Q:Help me out. I don't understand how people could be offended by Luftrauser's graphic style. Yes, the nazis were bad but these are cartoonish caricatures in an arcadey video game where you can fly a knife plane. There is no plot. I'm usually with people on these things but I'm totally lost. Let me rephrase, I can understand why people could be offended, but I don't understand why there is an uproar. No artist should cave because some people aren't happy. Not trying to fight, just confused.
Let’s start unpacking this.
"I don’t understand how people could be offended by Luftrauser’s graphic style."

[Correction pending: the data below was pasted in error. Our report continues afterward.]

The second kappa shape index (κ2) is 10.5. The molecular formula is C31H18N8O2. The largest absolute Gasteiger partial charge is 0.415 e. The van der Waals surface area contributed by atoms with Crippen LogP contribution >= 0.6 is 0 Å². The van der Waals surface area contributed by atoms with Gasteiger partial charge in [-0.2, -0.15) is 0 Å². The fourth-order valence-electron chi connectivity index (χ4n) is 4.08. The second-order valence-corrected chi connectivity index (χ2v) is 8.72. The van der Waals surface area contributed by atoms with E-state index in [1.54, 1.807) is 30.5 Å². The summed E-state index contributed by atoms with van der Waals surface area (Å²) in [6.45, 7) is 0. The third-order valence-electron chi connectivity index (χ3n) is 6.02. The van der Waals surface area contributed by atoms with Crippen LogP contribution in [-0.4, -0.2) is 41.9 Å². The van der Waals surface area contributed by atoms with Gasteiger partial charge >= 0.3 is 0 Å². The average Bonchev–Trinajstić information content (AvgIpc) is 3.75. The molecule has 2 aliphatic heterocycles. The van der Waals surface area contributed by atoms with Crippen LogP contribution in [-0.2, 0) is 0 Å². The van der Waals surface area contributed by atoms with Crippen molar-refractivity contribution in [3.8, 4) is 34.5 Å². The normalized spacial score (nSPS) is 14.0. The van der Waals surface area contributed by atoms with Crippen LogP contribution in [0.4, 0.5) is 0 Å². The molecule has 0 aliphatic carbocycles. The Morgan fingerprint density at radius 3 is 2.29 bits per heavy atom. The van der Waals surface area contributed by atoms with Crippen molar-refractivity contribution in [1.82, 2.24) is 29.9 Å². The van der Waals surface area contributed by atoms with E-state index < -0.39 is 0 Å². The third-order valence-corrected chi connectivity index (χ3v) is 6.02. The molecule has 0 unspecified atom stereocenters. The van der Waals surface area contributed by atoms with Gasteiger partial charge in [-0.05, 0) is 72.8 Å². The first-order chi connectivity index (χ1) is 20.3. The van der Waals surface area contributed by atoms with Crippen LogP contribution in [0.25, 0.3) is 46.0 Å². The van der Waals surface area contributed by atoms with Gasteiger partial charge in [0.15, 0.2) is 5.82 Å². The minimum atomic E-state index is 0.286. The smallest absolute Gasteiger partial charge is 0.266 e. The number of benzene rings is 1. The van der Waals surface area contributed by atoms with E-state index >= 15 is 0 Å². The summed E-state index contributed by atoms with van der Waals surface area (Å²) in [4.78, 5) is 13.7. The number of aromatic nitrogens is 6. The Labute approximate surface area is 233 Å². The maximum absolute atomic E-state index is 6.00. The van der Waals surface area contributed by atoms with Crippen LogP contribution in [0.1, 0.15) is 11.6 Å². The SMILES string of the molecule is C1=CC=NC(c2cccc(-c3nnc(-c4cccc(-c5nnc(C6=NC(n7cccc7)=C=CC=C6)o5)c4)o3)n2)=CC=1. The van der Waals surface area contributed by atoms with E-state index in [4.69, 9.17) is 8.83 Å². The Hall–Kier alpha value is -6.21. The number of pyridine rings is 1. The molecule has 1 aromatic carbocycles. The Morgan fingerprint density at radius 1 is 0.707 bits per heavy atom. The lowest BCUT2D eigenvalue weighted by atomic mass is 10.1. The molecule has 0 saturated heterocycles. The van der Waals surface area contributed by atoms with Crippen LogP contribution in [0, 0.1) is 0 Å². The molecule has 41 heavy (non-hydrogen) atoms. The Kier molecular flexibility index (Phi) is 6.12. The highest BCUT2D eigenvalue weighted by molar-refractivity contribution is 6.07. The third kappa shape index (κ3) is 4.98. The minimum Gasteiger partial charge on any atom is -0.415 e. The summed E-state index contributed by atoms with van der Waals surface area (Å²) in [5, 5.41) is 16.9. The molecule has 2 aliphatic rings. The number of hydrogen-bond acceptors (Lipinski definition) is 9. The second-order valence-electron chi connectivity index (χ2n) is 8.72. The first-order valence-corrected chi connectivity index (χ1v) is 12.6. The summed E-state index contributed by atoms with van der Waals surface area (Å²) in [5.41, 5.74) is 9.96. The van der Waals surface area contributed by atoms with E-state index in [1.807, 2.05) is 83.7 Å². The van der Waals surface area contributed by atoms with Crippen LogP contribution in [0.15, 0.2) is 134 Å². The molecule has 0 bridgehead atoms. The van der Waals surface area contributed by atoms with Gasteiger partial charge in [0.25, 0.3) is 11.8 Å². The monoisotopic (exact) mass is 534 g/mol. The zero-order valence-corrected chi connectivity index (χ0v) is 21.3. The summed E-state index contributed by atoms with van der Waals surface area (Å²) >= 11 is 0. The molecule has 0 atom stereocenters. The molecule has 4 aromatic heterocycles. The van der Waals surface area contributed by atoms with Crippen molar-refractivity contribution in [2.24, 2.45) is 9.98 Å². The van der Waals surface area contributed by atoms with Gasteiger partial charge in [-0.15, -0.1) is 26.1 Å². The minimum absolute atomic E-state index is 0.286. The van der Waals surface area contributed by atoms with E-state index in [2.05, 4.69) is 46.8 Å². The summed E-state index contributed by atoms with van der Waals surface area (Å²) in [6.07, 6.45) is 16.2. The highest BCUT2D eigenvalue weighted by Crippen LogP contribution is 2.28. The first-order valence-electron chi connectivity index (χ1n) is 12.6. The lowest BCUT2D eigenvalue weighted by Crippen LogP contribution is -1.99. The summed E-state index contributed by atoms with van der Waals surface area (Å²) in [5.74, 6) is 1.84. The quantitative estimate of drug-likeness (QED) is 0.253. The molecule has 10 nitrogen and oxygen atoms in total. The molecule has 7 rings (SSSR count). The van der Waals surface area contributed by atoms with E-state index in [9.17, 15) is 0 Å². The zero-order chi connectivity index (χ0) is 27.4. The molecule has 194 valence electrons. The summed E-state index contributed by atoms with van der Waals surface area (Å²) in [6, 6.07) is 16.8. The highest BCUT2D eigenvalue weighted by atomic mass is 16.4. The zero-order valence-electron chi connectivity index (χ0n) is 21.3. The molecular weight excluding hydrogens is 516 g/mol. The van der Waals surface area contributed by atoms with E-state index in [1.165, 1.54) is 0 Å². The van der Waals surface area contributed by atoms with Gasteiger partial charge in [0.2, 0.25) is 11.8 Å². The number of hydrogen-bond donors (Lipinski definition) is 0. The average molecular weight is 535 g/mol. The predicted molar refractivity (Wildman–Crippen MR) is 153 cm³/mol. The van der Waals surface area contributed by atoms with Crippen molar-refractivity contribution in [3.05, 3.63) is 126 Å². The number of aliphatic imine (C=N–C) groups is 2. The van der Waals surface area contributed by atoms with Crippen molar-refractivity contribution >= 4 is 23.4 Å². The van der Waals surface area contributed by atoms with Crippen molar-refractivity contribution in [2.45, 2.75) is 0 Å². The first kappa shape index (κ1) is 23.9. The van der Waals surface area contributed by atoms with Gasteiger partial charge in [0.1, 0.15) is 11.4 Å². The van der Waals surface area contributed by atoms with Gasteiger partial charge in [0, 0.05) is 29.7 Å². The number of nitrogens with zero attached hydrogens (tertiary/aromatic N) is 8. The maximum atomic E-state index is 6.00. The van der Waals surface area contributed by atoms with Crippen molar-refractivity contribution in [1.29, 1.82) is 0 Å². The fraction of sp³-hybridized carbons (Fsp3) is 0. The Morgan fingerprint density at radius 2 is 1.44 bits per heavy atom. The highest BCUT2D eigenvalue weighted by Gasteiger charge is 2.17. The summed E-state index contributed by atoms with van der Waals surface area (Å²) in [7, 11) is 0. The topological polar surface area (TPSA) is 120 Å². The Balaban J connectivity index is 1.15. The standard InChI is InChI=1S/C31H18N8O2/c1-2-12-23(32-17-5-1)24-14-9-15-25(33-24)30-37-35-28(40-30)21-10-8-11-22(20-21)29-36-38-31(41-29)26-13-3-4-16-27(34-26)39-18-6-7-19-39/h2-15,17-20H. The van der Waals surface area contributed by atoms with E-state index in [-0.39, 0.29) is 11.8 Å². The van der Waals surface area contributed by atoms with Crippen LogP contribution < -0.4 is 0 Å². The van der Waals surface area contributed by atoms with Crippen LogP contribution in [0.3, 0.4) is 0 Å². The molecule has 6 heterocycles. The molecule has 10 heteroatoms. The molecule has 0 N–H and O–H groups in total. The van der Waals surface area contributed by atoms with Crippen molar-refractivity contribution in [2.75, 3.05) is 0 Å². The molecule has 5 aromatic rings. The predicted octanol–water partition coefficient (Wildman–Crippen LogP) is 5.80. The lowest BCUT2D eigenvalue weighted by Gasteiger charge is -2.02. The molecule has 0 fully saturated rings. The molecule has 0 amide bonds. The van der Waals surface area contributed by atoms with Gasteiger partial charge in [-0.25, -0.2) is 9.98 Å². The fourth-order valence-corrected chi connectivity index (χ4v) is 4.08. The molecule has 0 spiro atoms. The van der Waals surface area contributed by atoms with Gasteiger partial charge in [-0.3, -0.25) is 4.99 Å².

The first step is realizing you might not understand someone else’s position but can respect them for having it. That’s basic empathy. You don’t have to agree with them, but given your life experiences are different from this other person, it’s possible to, at least, realize they have a reason for it.
Now, let’s look at what Elizabeth Simins (a terrific artist whose work you might be familiar with on Kotaku) and Rob Dubbin (a writer on The Colbert Report) originally said. From what I understand, Simins started publicly talking about this issue, and Dubbin later came to her defense.
I have a question about Luftrausers: is there some political point to playing as nazis or is it supposed to be funny?— Elizabeth Simins (@ElizSimins)April 4, 2014
Aaaand I feel like it’s a bit weird that there’s this v popular indie game where you play as funny nazis and nobody is talking about that?— Elizabeth Simins (@ElizSimins)April 4, 2014